To improve your debt-to-income ratio and get pre-approved for a larger mortgage, you’ll want to pay off any existing debts that you have. This includes credit card debts, other mortgages, auto or boat loans, student loans, as well as any other lines of credit that require regular repayments.
4. Find a lower mortgage rate
Getting the best mortgage rate will result in a lower regular mortgage payment, which will reduce the overall cost of homeownership. Finding a lender who’ll approve you for a lower mortgage rate will let you put a larger portion of your payments towards the principal, rather than the interest.
There are several ways to find a lower mortgage rate (including point 5 of this list) but your best bet is to compare all of the products on the market, from a variety of lenders. Different mortgage providers are comfortable with different levels of risk and profit margins, so may offer vastly different mortgage rates in the same market. Not comparing rates before you get pre-approved could lead to you paying thousands more each year!
It’s also important to consider the terms and conditions of your mortgage and mortgage rate. Depending on your circumstances and the current market conditions, a 5-year fixed mortgage rate and a 3-year variable mortgage rate could each wind up costing very different amounts. As such, it’s important that you know the differences between different mortgage products, and pick the one that is best for you.
If that sounds a little intimidating, we understand! Ratehub.ca has a wealth of mortgage-related information to help you understand how Canadian mortgages work, so that’s a great place to start. Beyond that, it might also be worth speaking to a licensed mortgage broker. Broker consultations are free, but they’re able to provide expert advice that’s personalized to you. They can also help you find a lower mortgage rate when you’re ready to apply/be pre-approved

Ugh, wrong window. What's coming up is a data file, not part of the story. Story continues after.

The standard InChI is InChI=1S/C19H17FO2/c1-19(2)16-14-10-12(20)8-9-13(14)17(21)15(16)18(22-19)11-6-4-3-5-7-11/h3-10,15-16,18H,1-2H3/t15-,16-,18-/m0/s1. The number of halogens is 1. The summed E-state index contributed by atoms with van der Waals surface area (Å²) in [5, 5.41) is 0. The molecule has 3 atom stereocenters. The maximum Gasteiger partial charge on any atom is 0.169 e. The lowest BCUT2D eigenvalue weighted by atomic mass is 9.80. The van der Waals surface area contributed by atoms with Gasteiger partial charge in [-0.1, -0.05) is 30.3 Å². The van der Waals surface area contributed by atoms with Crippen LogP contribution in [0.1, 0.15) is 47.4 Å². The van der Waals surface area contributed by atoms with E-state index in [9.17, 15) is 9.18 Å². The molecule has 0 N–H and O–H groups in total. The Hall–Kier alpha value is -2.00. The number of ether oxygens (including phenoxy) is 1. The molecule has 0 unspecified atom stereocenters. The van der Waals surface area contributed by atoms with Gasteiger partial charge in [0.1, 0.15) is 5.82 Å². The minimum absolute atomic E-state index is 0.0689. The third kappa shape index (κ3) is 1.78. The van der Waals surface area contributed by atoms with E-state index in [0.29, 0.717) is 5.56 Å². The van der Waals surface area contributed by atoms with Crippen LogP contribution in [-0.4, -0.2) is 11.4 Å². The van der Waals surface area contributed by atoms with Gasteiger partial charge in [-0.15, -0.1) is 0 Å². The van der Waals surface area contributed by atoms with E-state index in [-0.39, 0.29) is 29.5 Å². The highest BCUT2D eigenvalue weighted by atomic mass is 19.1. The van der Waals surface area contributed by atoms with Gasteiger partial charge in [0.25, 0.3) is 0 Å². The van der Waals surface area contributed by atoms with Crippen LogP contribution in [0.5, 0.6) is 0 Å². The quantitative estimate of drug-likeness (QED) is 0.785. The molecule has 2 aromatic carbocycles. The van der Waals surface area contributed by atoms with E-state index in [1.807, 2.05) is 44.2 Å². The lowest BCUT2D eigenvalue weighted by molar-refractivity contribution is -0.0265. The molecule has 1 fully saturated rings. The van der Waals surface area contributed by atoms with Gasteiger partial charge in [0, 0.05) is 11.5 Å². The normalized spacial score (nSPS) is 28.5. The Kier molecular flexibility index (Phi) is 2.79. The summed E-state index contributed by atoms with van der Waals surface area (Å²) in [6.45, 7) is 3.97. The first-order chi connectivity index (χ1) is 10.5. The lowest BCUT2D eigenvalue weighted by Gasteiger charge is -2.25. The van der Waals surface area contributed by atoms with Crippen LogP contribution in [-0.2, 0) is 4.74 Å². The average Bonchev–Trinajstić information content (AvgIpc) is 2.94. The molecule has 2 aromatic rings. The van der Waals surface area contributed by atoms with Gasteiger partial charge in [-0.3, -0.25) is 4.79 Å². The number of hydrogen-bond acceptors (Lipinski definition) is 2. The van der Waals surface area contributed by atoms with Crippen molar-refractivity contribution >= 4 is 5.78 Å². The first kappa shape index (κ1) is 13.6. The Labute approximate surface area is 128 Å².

5. Improve your credit score
When it comes to getting a great mortgage rate, your credit score is really important. Your credit score tells your prospective mortgage provider how often you make your credit repayments on time, and how likely you are to default on your debts. If you have a lower credit score, a lender is going to be less interested in lending to you.
Generally, Canada’s best mortgage providers (the ones that offer the lowest rates) won’t lend to you if your credit score is less than 600. If your credit score is lower than that, you’ll need to find a “B lender” which will charge a higher interest rate. A higher interest rate will increase your regular mortgage payments, directly limiting the size of mortgage that you can afford.
So, keeping your credit score as high as possible isn’t just good financial practice, it will also help you be pre-approved for a larger mortgage. To keep your credit score healthy, here are a few steps you can take:
- Check your credit score regularly. There are several companies that provide free credit score checks online. Knowing your credit score is an essential first step to knowing how far you have to go.
- Pay your bills on time, and in full. This is especially important for your loan repayments, late payments on which will directly impact your credit score. If you won’t be able to make an upcoming payment, be sure to call your credit provider ahead of time to arrange an adjustment to your payment schedule.
- Use less than 30% of your total available credit. This shows that you don’t rely on debt, and are using your credit cards responsibly.
The bottom line
Getting approved for a larger mortgage takes time and effort, but there are concrete steps you can take to get a larger mortgage. The most important thing is, to be honest about what you want from a home, what you can afford, and to try and think ahead as much as possible.
If you’d like to run the numbers on how much you can afford, use a mortgage affordability calculator. This will give you an estimate of what mortgage you can afford based on your income, debts, purchase price, as well as lots of other factors.
Note: This article was originally written by Sara Lian in August 2016.